Two Santa Barbara entrepreneurs are looking to capitalize on the oldest form of business through a modern platform. YesPLZ! is an online bartering service for local service providers.
Users log in through Facebook to seek or offer among 30 different services, such as massage, writing, auto repair, Web design and plumbing.
“It’s hyperlocal; we focus on specific categories within a small radius,” co-founder Mike Ray said. “Barter is the oldest form of economy, but people get lost with an infinite amount of trades possible (on other sites).”
Ray owned a transportation business called Super Ride in Goleta. When he didn’t have the capital to pay for advertising, he and co-founder James Crane-Baker thought there had to be an easier way to trade their time.
“Santa Barbara has a high cost of living, and it’s tough to get jobs,” Crane-Baker said. “We live in a paradise and no one wants to travel very far.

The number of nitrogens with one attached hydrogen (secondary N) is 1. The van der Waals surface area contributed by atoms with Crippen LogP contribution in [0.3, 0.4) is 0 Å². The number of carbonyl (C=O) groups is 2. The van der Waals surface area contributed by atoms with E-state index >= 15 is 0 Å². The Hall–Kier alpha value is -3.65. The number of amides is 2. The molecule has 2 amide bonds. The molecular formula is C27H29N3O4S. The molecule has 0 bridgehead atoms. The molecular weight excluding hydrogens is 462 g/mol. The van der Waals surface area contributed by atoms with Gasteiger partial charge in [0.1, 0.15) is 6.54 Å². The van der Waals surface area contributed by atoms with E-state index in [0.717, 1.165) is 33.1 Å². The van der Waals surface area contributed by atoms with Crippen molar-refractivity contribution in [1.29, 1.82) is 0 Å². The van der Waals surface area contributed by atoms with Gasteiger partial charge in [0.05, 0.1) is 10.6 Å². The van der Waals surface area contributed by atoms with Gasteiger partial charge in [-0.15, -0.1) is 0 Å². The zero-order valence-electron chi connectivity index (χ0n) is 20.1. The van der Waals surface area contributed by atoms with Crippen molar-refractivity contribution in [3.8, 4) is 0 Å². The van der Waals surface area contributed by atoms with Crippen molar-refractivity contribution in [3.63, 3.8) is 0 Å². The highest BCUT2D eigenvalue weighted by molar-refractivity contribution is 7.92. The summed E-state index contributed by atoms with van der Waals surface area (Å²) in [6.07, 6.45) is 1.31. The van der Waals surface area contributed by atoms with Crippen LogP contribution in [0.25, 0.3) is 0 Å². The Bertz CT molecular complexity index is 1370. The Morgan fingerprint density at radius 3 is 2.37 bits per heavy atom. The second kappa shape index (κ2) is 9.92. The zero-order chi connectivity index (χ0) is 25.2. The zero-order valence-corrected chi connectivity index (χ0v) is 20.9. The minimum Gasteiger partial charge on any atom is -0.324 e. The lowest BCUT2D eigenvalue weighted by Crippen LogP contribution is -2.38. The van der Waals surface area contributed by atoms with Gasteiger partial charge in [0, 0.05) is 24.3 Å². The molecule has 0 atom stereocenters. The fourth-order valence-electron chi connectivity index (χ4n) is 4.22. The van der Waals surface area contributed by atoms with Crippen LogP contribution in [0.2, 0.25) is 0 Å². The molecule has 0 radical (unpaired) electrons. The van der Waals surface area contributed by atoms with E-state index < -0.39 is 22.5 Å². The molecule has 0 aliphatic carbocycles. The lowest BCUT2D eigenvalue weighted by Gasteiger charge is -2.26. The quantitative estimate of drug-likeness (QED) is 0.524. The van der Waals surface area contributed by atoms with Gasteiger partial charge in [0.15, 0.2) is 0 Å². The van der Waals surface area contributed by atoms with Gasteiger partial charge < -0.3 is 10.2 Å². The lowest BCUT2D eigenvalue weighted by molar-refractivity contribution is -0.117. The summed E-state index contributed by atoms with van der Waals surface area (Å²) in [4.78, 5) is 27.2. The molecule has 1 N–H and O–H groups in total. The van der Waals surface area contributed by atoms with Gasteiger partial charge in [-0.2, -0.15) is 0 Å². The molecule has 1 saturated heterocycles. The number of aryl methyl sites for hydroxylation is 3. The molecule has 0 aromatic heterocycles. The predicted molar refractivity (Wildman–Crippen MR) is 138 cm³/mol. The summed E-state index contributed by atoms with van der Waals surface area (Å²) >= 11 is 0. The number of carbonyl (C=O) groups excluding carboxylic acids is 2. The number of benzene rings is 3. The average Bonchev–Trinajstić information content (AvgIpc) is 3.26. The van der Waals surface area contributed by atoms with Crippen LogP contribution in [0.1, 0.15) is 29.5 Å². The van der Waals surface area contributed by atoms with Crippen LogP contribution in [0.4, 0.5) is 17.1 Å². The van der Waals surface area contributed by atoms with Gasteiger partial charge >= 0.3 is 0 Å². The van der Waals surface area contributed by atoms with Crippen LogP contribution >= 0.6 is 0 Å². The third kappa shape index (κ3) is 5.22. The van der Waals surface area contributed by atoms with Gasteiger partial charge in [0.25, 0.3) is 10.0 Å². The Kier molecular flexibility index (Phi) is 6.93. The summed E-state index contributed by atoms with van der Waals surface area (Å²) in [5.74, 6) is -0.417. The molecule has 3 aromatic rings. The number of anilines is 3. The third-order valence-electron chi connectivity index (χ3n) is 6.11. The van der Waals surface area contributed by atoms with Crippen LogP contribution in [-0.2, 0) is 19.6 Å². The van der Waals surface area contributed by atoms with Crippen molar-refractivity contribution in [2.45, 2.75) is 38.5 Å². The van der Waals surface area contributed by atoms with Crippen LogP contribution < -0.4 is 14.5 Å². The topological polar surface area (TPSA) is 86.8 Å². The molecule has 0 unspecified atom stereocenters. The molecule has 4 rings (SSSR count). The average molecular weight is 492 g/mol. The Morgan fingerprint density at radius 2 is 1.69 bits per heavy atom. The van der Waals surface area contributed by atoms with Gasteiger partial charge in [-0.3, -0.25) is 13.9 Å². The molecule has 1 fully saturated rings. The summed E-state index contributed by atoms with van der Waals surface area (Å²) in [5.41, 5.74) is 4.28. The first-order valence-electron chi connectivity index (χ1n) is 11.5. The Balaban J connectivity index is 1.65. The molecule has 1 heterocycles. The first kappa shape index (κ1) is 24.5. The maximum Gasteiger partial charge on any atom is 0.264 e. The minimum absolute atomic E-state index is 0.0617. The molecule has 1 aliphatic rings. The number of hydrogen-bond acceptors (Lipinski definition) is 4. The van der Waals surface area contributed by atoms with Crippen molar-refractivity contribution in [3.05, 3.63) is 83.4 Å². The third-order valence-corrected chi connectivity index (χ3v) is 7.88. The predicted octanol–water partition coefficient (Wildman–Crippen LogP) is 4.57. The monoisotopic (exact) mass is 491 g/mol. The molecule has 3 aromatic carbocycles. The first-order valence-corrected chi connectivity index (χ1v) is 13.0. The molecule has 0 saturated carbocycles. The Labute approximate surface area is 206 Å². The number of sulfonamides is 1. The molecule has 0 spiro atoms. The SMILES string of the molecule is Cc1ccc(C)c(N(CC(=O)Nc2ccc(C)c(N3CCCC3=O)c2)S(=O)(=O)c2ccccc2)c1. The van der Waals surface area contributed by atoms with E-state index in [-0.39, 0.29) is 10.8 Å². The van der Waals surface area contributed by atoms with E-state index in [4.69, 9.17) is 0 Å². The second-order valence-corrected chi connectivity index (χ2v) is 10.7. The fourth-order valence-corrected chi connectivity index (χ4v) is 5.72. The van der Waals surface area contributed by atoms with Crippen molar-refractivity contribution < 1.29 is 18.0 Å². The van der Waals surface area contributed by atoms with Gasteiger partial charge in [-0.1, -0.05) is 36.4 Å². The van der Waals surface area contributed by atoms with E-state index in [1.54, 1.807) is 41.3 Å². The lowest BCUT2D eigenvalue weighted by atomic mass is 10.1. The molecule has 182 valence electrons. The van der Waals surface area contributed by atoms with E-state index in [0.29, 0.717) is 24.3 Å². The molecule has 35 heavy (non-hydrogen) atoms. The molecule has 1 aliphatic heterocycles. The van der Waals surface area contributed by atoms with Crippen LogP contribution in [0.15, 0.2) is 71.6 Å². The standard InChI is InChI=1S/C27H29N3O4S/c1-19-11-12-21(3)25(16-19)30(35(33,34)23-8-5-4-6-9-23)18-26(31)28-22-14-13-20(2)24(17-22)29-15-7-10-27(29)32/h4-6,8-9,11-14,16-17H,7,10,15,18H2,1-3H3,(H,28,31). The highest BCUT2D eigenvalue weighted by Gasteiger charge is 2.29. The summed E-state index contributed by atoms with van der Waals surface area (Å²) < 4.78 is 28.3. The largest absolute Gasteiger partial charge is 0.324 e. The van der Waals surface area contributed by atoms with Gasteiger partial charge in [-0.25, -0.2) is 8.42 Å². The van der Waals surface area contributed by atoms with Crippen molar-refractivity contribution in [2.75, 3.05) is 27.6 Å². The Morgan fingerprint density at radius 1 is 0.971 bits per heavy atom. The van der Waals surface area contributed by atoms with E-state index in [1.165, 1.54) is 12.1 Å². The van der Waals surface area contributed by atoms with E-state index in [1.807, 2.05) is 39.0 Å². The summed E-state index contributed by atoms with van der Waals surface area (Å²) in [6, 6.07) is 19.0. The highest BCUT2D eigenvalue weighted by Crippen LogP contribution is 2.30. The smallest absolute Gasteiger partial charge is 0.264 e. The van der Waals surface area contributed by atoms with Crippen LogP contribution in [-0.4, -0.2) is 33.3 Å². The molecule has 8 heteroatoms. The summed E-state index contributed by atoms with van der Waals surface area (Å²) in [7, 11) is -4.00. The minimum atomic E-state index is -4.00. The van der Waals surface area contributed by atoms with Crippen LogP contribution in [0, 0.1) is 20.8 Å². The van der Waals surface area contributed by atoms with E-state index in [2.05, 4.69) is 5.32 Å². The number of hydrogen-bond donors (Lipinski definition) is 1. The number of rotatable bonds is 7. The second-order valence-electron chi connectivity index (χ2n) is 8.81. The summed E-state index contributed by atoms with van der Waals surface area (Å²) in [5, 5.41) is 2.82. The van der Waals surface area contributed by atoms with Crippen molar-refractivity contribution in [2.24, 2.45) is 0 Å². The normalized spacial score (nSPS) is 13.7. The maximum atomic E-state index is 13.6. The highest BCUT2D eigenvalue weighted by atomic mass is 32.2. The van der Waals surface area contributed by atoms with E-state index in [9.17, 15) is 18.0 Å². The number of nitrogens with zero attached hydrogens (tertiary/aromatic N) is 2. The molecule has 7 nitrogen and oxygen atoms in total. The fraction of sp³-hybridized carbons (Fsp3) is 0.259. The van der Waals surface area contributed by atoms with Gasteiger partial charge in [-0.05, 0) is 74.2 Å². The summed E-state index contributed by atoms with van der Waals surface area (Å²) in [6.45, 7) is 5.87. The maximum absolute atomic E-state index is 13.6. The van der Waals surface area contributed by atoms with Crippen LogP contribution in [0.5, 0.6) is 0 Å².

“Specifically, the service provider is a squeezed profession because they are trying to make a living and stay competitive in a tough market. We are trying to help their pocketbooks and expand local business.”
Crane-Baker started and recently sold a South American Web site that was similar to Craigslist.
Simplicity and a narrow-minded approach are the keys to the “new breed” of barter sites, Crane-Baker said. YesPLZ! strives to eliminate spammers and fraud through a Facebook login and its virtually text-free platform. Users also receive an alert when someone joins who matches their trade profile.
“Craigslist is on a downward spiral,” Ray said. “They haven’t updated their product in forever, and people are picking them apart — such as Airbnb.com that focuses on rooms for rent.”
The site eliminates extraneous text such as titles and descriptions to make the site easily navigable, Crane-Baker said. Users can leave comments on traders through Facebook or direct messaging and can expand their market using Twitter.
“The idea is that we all agree that this gray market exists,” Crane-Baker said. “What we’re trying to see is if we can transfer gray market onto the Internet and help service providers broaden their market.”
It’s the age of the startup, he said.
“Craigslist is dying a death of 1,000 cuts,” Crane-Baker said. “Startups have taken each one of Craigslist’s sub categories and made it their market.”